Reading CartoonAdoption of the Common Core in ELA has become synonymous with close reading. Many teachers are left to wonder, Does close reading replace shared reading? Is it the same thing? Can you do both?

To answer those questions, I read the book, “Reading Essentials: The Specifics You Need to Teach Reading Well,” by Regie Routman, and “Closing in on Close Reading” by Nancy Boyles to solidify my understanding of both concepts. After reading, I came to the following conclusions. Hopefully they help you to wrap your head around the concepts a little better.

Shared Reading

Shared reading is an instructional strategy based on a scaffolded model of learning. In shared reading, a teacher demonstrates how reading works – the skills, strategies, and behavior of good readers. Often, during shared reading, a group of learners observes an expert (usually the teacher) reading a piece of text with fluency and expression, and is invited to read along. Through teacher modeling, students join to read the text collaboratively. In this model, students can read the text multiple times to build confidence, fluency, and word familiarity, although it is not required. During these readings, teachers may also demonstrate their thinking and guide and support that discussion with students.

Close Reading

Close reading is the process by which students re-read a text multiple times to extract multiple levels of meaning. When close reading, students focus on the central ideas and key supporting details, reflect on the meanings of individual words and sentences, and the development of ideas over the course of the text. To bring student attention to the most important aspects of the text, teachers may prompt students to ask themselves questions about the context, the craft and structure, and the integration of knowledge and ideas in the text. Boyles suggests the following questions to begin:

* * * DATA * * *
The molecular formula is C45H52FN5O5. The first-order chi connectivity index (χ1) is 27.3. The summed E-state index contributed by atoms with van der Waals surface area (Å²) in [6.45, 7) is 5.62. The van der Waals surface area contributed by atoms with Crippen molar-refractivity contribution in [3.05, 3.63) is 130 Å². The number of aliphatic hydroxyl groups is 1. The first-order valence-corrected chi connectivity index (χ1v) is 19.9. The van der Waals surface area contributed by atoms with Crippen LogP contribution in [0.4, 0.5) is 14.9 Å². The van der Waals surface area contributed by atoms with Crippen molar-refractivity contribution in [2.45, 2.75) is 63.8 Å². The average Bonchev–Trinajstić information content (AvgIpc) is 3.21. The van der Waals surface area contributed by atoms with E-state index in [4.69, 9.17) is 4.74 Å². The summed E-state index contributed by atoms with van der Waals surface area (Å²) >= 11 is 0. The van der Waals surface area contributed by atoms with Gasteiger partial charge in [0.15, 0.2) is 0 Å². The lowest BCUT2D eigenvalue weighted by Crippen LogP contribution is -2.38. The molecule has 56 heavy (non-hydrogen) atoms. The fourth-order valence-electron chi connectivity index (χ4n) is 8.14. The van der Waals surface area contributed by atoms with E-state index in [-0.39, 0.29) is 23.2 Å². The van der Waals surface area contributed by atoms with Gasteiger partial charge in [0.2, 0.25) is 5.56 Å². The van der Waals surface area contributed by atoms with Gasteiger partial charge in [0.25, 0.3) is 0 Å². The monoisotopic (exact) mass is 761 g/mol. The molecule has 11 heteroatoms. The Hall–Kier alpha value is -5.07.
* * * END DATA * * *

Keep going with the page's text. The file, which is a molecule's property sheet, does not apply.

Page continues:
• What is the author telling me here?
  • Are there any hard or important words?
  • What does the author want me to understand?
  • How does the author play with language to add to meaning?

Once students have an understanding of the basic concepts in the text, they can move on to subsequent readings to examine deeper questions. Boyles provides a figure that includes these questions, which would be great tool to use with your own students.

What’s the Difference?

Based on the analysis above, the two concepts are related, but different. Shared reading is an instructional strategy where teachers build students’ reading fluency by offering graduated levels of support. Close reading, in contrast, is a process where students read and re-read text to delve deeper into the meaning. That’s happy news, as teachers can use one to teach the other. So, next time you’re ready to teach a rigorous text, use shared reading to model close reading with your students.


Close Reading and Shared Reading: What’s the Difference?
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